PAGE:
Mac Blackout Band – “Rise Up”

Mac Blackout’s been kicking around these parts since lo-fi was king and the tape hiss grew tall and wild. Now scrubbed up, glammed and rocking things in heavy psych boots, the man and his band are releasing Burning Alive next month and preceding the album is the bulldozer of a single, “Rise Up”. The track is ostensibly a call to arms, laid into the fold of a garage-psych juggernaut, and spraying fire at the very seams. Blackout’s outfit is hardly the same band that was sketching scratchy tales in the wake of Blank Dogs all those years ago and in fact this hews much closer to his run fronting Mickey. Now they’re finding their bearings somewhere between the codpiece bravado of Kiss and the iron gauntlet of Wolfmother circa 2004/2005. I mean that in the absolute most complimentary sense. Revolution rock could use a twenty foot tower of fire to stomp out the storm and Blackout’s making it fun to riot in the streets again.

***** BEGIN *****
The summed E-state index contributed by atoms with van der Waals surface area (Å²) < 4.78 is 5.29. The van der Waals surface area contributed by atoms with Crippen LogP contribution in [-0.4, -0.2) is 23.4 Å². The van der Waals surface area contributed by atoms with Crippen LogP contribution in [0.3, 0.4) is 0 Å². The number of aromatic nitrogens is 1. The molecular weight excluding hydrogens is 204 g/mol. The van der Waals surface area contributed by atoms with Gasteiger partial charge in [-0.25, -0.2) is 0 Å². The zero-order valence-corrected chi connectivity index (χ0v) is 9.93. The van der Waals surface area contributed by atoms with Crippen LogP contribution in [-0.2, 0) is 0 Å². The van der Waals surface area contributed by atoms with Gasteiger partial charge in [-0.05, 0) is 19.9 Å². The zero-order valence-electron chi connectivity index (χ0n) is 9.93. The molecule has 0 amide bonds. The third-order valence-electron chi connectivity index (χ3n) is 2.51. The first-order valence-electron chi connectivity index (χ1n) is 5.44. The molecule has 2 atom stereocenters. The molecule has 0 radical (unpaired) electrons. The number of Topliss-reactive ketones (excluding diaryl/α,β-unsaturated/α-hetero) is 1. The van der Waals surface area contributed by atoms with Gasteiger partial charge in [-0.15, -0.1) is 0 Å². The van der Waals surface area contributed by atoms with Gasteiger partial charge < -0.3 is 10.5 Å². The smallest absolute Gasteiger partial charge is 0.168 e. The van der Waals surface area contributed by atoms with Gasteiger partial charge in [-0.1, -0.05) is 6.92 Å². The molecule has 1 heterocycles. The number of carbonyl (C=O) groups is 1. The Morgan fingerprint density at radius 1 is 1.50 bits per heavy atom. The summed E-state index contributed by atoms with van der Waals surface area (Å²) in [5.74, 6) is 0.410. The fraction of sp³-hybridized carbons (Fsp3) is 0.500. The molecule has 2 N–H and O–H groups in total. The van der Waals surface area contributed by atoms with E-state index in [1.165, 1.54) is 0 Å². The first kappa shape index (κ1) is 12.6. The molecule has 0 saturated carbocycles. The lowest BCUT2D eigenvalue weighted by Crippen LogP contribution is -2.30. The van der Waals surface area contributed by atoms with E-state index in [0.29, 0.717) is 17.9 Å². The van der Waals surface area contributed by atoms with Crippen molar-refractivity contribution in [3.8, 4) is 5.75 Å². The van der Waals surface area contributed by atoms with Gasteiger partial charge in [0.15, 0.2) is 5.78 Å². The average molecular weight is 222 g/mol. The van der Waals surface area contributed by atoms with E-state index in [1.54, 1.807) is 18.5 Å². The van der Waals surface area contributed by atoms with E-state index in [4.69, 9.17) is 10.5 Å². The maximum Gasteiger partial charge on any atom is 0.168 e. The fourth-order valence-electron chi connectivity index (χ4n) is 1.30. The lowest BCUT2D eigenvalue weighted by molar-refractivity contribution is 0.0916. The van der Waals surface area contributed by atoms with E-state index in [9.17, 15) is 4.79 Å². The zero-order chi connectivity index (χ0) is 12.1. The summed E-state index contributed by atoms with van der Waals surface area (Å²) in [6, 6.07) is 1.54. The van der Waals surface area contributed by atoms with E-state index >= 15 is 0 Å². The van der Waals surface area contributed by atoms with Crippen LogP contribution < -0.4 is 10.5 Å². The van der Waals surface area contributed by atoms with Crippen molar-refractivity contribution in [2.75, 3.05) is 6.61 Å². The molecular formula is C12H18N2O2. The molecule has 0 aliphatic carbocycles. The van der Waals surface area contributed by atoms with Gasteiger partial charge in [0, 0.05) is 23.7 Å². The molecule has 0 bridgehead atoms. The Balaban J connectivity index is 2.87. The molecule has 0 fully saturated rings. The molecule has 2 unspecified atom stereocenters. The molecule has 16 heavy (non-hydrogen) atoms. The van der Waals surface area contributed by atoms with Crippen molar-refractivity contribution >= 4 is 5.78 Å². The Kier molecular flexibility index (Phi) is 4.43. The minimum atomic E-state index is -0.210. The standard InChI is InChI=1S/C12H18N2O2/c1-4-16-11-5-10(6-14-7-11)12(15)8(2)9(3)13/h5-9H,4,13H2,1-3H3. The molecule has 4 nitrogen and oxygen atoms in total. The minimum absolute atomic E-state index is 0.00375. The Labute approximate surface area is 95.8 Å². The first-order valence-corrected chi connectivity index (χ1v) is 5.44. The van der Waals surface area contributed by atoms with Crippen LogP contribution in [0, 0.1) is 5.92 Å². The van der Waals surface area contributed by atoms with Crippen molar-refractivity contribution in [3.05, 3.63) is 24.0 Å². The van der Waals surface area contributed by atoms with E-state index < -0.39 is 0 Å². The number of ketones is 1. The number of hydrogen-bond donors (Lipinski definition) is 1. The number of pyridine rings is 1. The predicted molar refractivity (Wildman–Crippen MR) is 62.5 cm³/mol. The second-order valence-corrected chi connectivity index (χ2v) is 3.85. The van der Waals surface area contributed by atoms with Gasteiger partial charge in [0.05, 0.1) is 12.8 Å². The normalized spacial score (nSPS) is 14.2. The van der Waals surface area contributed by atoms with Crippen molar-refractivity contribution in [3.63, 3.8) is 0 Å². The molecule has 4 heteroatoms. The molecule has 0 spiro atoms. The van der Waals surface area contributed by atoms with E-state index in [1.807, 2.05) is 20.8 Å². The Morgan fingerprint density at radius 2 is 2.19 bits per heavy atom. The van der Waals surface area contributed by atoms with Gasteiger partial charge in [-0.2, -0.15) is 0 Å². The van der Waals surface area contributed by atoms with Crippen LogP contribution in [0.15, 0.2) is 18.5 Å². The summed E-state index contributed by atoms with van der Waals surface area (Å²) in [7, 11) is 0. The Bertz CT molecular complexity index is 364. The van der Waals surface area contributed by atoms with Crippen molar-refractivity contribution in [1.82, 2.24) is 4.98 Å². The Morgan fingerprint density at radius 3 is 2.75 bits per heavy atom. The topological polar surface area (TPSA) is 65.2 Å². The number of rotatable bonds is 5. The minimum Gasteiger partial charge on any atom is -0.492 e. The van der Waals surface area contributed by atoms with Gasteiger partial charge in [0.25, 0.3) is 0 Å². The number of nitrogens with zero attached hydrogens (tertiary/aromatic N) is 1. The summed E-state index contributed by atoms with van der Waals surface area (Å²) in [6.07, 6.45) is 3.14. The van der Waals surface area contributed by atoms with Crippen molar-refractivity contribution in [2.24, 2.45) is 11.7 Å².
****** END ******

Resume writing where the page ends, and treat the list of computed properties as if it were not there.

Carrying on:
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Tim Cohen

Tim Cohen is a prolific voice in the American lexicon of indie rock. Tell me I’m wrong and I’ll slap you twice. Between his output in Fresh & Onlys, solo, and as Magic Trick he’s pretty much always got something dropping on your doormat and the stark reality is that its rarely not worth a tug at your ear. On his latest under his own name, the first time he’s operating as such since 2010, he’s side-stepping his usual pop hangouts once again. The last time he donned his own name and threw it on the marquee of an album cover was for Captured Tracks’ Laugh Tracks, an album that became a springboard into his output as Magic Trick. As that band has taken on its own humid life, it seems that his given name is the preferred moniker for tonal temerity.